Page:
|The Third Law of
|Predicting S for Physical and Chemical Changes|
|It is often a relatively simple matter to
predict whether a particular change in a reaction will cause the energy of
the reactants to become more spread out (have greater entropy) or less spread
out (have lesser entropy). One of the things to look for is the state
of the reactants and products. Gases have more entropy than liquids which
have more than solids. During chemical reactions, the freedom of movement
of the atoms often changes because of changes in the complexity of the molecules.
For example, consider the reaction
|Among the reactants are six atoms combined
into two molecules of NO2. Among the products, these same six
atoms are confined to one molecule. In the reaction vessel, dividing the
energy of the six atoms between two molecules allows their energy to be
spread out more in their free movement than when the atoms are combined into
just one molecule. Therefore, we can conclude that as this reaction occurs,
there is an entropy decrease.
|Two general rules for predicting entropy changes.
|1. Look at the states first. (gases
|2. If both states are the
same then look at the number of moles of reactants and products and decide
if there has been an increase in the number of moles or a decrease.
|The entropy of a pure crystal
is zero at absolute zero.
|The entropy of a substance (i.e; the extent
of its dispersal of energy at a given temperature) varies with the temperature
of the substance. The lower the temperature, the lower the entropy.
|For example, at a pressure of 1 atm and a
temperature above 100oC, water exists as a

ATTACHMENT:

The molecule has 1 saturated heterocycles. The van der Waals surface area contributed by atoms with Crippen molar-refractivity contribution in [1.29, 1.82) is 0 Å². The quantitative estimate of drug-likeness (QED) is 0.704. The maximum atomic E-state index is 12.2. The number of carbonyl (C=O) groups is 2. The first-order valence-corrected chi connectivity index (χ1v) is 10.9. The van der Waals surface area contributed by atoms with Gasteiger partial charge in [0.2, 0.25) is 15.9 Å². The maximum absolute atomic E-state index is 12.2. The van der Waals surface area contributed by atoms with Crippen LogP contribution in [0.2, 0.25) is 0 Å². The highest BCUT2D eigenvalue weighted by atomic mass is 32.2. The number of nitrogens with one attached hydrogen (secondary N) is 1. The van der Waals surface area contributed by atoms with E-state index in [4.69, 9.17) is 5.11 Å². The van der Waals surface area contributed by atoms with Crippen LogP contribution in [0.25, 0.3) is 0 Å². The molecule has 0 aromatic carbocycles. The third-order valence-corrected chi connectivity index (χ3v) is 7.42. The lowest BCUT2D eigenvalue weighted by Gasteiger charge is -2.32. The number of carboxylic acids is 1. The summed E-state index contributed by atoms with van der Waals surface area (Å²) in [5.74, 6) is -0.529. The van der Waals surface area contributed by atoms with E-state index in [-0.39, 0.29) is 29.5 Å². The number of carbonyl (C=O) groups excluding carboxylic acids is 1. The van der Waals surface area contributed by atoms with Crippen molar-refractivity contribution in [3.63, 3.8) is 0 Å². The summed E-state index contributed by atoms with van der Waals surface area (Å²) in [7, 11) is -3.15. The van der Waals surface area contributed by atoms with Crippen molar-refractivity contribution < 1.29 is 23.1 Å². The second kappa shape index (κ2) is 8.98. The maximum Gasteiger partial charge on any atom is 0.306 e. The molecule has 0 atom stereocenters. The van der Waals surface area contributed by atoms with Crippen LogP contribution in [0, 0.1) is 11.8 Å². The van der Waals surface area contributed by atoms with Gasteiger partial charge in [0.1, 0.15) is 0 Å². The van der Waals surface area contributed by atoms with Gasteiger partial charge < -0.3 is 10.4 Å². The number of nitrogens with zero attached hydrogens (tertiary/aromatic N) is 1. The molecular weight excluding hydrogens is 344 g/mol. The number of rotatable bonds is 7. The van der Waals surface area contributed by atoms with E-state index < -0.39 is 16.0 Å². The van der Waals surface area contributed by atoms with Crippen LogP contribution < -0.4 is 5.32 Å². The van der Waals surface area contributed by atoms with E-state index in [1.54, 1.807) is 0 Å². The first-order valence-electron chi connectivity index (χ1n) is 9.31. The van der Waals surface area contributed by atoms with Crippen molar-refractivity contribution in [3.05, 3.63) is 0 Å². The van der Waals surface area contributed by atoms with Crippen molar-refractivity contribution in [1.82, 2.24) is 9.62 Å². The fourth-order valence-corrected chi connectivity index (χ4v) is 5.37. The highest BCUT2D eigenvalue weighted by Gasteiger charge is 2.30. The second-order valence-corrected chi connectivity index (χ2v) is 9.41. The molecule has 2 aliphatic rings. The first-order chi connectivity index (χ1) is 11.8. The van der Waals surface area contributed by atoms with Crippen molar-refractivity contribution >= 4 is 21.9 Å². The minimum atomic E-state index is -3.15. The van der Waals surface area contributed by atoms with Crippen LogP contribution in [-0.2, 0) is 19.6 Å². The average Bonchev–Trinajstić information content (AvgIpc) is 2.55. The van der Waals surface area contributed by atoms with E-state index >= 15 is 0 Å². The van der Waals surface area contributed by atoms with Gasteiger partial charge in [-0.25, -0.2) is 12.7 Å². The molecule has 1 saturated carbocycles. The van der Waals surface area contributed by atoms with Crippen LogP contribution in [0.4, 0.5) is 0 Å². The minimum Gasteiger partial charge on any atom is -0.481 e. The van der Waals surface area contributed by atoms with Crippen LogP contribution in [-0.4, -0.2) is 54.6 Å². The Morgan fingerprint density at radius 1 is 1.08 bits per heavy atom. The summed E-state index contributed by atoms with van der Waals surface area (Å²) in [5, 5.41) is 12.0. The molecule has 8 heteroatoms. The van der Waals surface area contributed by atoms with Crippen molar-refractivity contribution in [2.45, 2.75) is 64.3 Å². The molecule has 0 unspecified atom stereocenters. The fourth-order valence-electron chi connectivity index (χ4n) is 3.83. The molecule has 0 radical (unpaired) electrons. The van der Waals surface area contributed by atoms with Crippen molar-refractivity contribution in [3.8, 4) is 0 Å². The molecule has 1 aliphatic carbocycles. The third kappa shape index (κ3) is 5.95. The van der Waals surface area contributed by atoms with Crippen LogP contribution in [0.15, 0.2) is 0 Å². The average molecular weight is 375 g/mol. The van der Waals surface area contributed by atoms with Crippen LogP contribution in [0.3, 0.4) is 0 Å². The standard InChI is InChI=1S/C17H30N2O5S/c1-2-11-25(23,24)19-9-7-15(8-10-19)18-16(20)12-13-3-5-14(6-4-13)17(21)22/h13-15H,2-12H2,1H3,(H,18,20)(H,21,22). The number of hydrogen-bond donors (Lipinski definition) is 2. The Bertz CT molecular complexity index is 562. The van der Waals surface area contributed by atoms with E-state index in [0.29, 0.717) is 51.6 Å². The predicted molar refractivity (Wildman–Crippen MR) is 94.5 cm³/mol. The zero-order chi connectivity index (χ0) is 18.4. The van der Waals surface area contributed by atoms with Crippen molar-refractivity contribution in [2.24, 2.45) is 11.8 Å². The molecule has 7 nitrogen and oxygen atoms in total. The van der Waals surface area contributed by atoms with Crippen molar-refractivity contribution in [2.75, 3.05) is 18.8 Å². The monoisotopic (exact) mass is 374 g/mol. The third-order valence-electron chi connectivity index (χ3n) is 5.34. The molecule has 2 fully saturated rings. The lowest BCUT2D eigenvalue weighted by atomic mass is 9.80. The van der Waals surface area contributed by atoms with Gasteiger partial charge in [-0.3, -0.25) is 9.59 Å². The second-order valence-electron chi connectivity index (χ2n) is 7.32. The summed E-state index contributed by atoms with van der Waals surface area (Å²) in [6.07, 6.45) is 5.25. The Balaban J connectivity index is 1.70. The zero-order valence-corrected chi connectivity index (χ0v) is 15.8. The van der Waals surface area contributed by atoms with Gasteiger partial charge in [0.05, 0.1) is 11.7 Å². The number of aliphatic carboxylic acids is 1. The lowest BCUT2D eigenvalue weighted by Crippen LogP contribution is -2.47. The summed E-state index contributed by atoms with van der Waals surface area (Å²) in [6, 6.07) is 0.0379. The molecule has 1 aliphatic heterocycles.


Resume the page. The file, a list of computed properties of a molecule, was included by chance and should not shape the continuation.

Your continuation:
|Yet even in the crystalline form, the water
molecules still have some entropy. There is enough thermal energy left to
cause them to vibrate within the general area of their lattice sites. Thus
at any particular instance, we would find the molecules near, but probably
not exactly at, their lattice positions. If we cool the solid further, we
decrease the thermal energy and the molecules spend less time away from their
lattice positions. The amount of energy and its spreading out decreasese and
the entropy decreases also. Finally, at absolute zero, the ice will be in
a state of absolutely minimal energy of molecular movement and its entropy
will be zero. This leads us to the statement of the Third Law of Thermodynamics.
At absolute zero, the entropy of a pure crystal is also zero.
| i.e. S = 0
at T = 0K
|Because we know the point at which entropy
has a value of zero, it is possible by measurement and calculation to determine
the actual amount of entropy that a substance possesses at temperatures
above 0 K. If the entropy of one mole of a substance is determined at a temperature
of 298 K (25oC) and a pressure of 1 atm, we call it the standard
entropy, So. In your databook there is a listing of standard entropies
next to the standard enthalpies.
********* IMPORTANT *********
Entropy has units of J/K degree J/K not kJ/K!!!!!
|Once we know the entropies of a variety of
substances we can calculate the standard entropy change, ΔSo, for
chemical reactions in much the same way that we calculated Ho.
= (sum of So of products) - (sum of So of reactants)
|The values of ΔSfo
have not been calculated for you. If you need them, then you must calculate
then from the values of So.
|Urea (from urine) hydrolyzes slowly in the
presence of water to produce ammonia and carbon dioxide.
|What is the standard entropy change, in J/K,
for this reaction when 1 mole of urea reacts with water?
= [CO2(g) + (2)NH3(g)] - [CO(NH2)2(aq)
= [213.6 J/K + (2)192.5 J/K] - [173.8 J/K + 96.96 J/K]
= (598.6 J/K)-(243.8 J/K)
= 354.8 J/K